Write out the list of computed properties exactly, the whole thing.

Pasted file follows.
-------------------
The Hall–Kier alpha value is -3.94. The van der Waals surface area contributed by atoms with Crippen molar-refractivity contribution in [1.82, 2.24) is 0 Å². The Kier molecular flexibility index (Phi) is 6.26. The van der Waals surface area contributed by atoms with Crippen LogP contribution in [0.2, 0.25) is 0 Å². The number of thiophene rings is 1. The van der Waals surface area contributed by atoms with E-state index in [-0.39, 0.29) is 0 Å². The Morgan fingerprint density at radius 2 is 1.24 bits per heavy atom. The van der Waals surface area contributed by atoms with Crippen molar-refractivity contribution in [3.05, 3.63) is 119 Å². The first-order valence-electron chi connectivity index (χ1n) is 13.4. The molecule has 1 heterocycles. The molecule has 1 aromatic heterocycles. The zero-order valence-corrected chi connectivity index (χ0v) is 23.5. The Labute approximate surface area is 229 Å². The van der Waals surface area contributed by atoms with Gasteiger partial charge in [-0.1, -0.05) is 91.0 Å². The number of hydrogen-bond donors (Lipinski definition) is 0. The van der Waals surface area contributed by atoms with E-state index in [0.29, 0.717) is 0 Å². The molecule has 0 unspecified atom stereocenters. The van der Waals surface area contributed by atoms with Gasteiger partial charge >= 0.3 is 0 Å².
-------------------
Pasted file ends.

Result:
The Hall–Kier alpha value is -3.94. The van der Waals surface area contributed by atoms with Crippen molar-refractivity contribution in [1.82, 2.24) is 0 Å². The Kier molecular flexibility index (Phi) is 6.26. The van der Waals surface area contributed by atoms with Crippen LogP contribution in [0.2, 0.25) is 0 Å². The number of thiophene rings is 1. The van der Waals surface area contributed by atoms with E-state index in [-0.39, 0.29) is 0 Å². The Morgan fingerprint density at radius 2 is 1.24 bits per heavy atom. The van der Waals surface area contributed by atoms with Crippen molar-refractivity contribution in [3.05, 3.63) is 119 Å². The first-order valence-electron chi connectivity index (χ1n) is 13.4. The molecule has 1 heterocycles. The molecule has 1 aromatic heterocycles. The zero-order valence-corrected chi connectivity index (χ0v) is 23.5. The Labute approximate surface area is 229 Å². The van der Waals surface area contributed by atoms with Gasteiger partial charge in [-0.1, -0.05) is 91.0 Å². The number of hydrogen-bond donors (Lipinski definition) is 0. The van der Waals surface area contributed by atoms with E-state index in [0.29, 0.717) is 0 Å². The molecule has 0 unspecified atom stereocenters. The van der Waals surface area contributed by atoms with Gasteiger partial charge >= 0.3 is 0 Å².